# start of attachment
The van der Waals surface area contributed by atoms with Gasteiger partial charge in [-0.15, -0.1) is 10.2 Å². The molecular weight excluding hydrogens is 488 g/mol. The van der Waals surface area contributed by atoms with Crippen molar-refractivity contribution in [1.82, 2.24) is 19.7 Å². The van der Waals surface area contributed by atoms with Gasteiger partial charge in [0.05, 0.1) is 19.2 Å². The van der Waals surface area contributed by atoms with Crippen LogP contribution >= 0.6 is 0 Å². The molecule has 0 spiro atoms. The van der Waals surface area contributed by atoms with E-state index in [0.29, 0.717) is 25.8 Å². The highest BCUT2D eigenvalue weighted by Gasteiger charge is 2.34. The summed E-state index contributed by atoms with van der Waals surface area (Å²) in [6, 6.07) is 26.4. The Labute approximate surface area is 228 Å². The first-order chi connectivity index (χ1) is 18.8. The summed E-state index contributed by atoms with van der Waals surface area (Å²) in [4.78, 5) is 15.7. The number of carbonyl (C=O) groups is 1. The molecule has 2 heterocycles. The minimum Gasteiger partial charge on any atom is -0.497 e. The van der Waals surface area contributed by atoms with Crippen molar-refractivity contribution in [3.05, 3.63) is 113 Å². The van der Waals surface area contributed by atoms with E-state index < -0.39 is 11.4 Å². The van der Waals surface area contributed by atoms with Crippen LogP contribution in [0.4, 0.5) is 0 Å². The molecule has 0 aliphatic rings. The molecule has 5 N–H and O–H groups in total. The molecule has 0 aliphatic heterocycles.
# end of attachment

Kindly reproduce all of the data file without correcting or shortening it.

The van der Waals surface area contributed by atoms with Gasteiger partial charge in [-0.15, -0.1) is 10.2 Å². The molecular weight excluding hydrogens is 488 g/mol. The van der Waals surface area contributed by atoms with Crippen molar-refractivity contribution in [1.82, 2.24) is 19.7 Å². The van der Waals surface area contributed by atoms with Gasteiger partial charge in [0.05, 0.1) is 19.2 Å². The van der Waals surface area contributed by atoms with Crippen LogP contribution >= 0.6 is 0 Å². The molecule has 0 spiro atoms. The van der Waals surface area contributed by atoms with E-state index in [0.29, 0.717) is 25.8 Å². The highest BCUT2D eigenvalue weighted by Gasteiger charge is 2.34. The summed E-state index contributed by atoms with van der Waals surface area (Å²) in [6, 6.07) is 26.4. The Labute approximate surface area is 228 Å². The first-order chi connectivity index (χ1) is 18.8. The summed E-state index contributed by atoms with van der Waals surface area (Å²) in [4.78, 5) is 15.7. The number of carbonyl (C=O) groups is 1. The molecule has 2 heterocycles. The minimum Gasteiger partial charge on any atom is -0.497 e. The van der Waals surface area contributed by atoms with Crippen molar-refractivity contribution in [3.05, 3.63) is 113 Å². The van der Waals surface area contributed by atoms with E-state index < -0.39 is 11.4 Å². The van der Waals surface area contributed by atoms with Crippen LogP contribution in [0.4, 0.5) is 0 Å². The molecule has 0 aliphatic rings. The molecule has 5 N–H and O–H groups in total. The molecule has 0 aliphatic heterocycles.